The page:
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nature, the anguish arising from the consciousnefs of transgression, and the horrours attending the sense of the Divine Displeasure, are very justly described and forcibly impressed. But the passions are moved only on one occafion; fublimity is the general and prevailing quality in this poem ; sublimity variously modified, sometimes descriptive, sometives argumentative.
The defects and faults of Paradise Loft, for faults 2-1 and defects every work of man must have, it is the business of impartial criticism to discover. As, in displaying the excellence of Milton, I have not made long quotations, because of selecting beauties there had been no end, I shall in the same general manner mention that which seems to deserve censure; for what Englishman can take delight in transcribing passages, which, if they lessen the reputation of Milton, diminish in some degree the honour of our country?
The generality of my scheme does not admit the frequent notice of verbal inaccuracies; which Bentley, perhaps better skilled in grammar than in poetry, has often found, though he sometimes made them, and which he imputed to the obtrusions of a reviser whom the author's blindness obliged him to employ. A supposition rafh and groundless, if he thought it true ; and vile and pernicious, if, as is said, he in private allowed it to be false.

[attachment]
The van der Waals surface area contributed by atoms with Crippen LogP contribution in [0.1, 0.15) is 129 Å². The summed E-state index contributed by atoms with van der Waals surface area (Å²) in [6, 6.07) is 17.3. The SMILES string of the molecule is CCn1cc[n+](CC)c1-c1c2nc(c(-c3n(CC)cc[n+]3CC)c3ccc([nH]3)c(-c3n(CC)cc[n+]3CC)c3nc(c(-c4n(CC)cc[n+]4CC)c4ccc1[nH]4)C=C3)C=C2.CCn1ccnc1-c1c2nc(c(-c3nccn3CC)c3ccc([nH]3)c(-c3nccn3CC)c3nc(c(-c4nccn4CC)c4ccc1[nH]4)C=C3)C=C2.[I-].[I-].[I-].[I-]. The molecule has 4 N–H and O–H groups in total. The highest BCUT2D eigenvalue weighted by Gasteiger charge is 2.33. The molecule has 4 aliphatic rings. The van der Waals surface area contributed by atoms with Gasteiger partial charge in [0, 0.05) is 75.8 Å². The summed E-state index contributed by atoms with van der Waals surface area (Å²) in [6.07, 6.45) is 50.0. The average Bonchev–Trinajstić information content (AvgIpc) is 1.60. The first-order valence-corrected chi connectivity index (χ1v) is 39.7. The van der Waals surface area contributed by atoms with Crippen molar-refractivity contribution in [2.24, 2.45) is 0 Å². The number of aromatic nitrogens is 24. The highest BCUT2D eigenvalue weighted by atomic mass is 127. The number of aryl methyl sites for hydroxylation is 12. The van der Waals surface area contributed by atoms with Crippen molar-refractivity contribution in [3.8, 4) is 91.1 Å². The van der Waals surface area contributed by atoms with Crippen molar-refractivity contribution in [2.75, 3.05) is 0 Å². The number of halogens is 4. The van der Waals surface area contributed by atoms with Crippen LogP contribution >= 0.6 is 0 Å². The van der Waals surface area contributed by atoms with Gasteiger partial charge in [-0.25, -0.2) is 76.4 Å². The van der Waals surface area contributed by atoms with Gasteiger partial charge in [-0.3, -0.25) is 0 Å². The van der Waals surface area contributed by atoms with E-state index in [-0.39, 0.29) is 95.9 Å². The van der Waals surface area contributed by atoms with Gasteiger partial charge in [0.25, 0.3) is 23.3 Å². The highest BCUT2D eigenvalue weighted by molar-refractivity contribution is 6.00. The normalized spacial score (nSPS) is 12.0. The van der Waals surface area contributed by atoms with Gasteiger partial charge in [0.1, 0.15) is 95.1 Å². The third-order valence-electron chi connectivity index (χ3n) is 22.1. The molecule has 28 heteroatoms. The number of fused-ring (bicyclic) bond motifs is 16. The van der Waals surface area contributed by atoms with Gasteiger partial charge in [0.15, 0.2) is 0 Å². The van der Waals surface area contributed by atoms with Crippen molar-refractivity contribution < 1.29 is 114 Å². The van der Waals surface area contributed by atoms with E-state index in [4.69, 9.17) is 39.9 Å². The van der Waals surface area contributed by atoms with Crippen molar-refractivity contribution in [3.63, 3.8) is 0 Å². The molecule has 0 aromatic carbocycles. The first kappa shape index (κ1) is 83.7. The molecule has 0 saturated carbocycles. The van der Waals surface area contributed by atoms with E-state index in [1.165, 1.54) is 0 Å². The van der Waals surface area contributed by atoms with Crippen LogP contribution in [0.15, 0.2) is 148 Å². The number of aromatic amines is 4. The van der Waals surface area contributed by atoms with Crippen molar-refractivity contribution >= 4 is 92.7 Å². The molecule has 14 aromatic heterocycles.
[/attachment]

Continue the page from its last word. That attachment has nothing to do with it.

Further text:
The plan of Paradise Lost has this inconvenience, that it comprises neither human actions nor human manners. The man and woman who act and suffer, are in a state which no other man or woman can ever know. The reader finds no transaction in which he can be engaged ; beholds no condition in which he
can by any effort of imagination place himself; he has, therefore, little natural curiosity or sympathy.
We all, indeed, feel the effects of Adam's disobe: dience; we all sin like Adam, and like him must all bewail our offences; we have restless and insidious enemies in the fallen angels, and in the blessed spirits we have guardians and friends ; in the Redemption of mankind we hope to be included ; in the description of heaven and hell we are surely interested, as we are all to reside hereafter either in the regions of horrour or bliss,
But these truths are too important to be new; they have been taught to our infancy; they have mingled with our folitary thoughts and familiar conversation, and are habitually interwoven with the whole texture of life. Being therefore not new, they raise po unaccustomed emotion in the mind; what we knew be. fore, we cannot learn ; what is not unexpected, cannot surprise.